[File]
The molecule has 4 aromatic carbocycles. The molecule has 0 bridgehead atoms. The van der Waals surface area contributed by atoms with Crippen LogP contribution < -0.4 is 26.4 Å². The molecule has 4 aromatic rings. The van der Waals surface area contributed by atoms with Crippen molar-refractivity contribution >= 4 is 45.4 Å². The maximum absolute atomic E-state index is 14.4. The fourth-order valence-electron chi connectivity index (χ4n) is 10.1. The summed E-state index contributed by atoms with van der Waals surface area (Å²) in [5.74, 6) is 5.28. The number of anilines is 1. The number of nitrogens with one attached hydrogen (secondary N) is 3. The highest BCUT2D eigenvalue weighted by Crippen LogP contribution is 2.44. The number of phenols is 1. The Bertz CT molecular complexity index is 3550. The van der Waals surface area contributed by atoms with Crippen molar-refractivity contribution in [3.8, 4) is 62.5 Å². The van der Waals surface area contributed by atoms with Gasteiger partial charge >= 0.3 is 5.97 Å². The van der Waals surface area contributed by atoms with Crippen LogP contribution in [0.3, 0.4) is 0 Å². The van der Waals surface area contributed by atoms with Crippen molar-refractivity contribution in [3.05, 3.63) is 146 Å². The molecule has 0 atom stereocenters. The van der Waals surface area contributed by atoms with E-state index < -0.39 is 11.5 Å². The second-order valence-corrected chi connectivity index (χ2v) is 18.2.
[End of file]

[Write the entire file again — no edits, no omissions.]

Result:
The molecule has 4 aromatic carbocycles. The molecule has 0 bridgehead atoms. The van der Waals surface area contributed by atoms with Crippen LogP contribution < -0.4 is 26.4 Å². The molecule has 4 aromatic rings. The van der Waals surface area contributed by atoms with Crippen molar-refractivity contribution >= 4 is 45.4 Å². The maximum absolute atomic E-state index is 14.4. The fourth-order valence-electron chi connectivity index (χ4n) is 10.1. The summed E-state index contributed by atoms with van der Waals surface area (Å²) in [5.74, 6) is 5.28. The number of anilines is 1. The number of nitrogens with one attached hydrogen (secondary N) is 3. The highest BCUT2D eigenvalue weighted by Crippen LogP contribution is 2.44. The number of phenols is 1. The Bertz CT molecular complexity index is 3550. The van der Waals surface area contributed by atoms with Crippen molar-refractivity contribution in [3.8, 4) is 62.5 Å². The van der Waals surface area contributed by atoms with Gasteiger partial charge >= 0.3 is 5.97 Å². The van der Waals surface area contributed by atoms with Crippen LogP contribution in [0.3, 0.4) is 0 Å². The van der Waals surface area contributed by atoms with Crippen molar-refractivity contribution in [3.05, 3.63) is 146 Å². The molecule has 0 atom stereocenters. The van der Waals surface area contributed by atoms with E-state index < -0.39 is 11.5 Å². The second-order valence-corrected chi connectivity index (χ2v) is 18.2.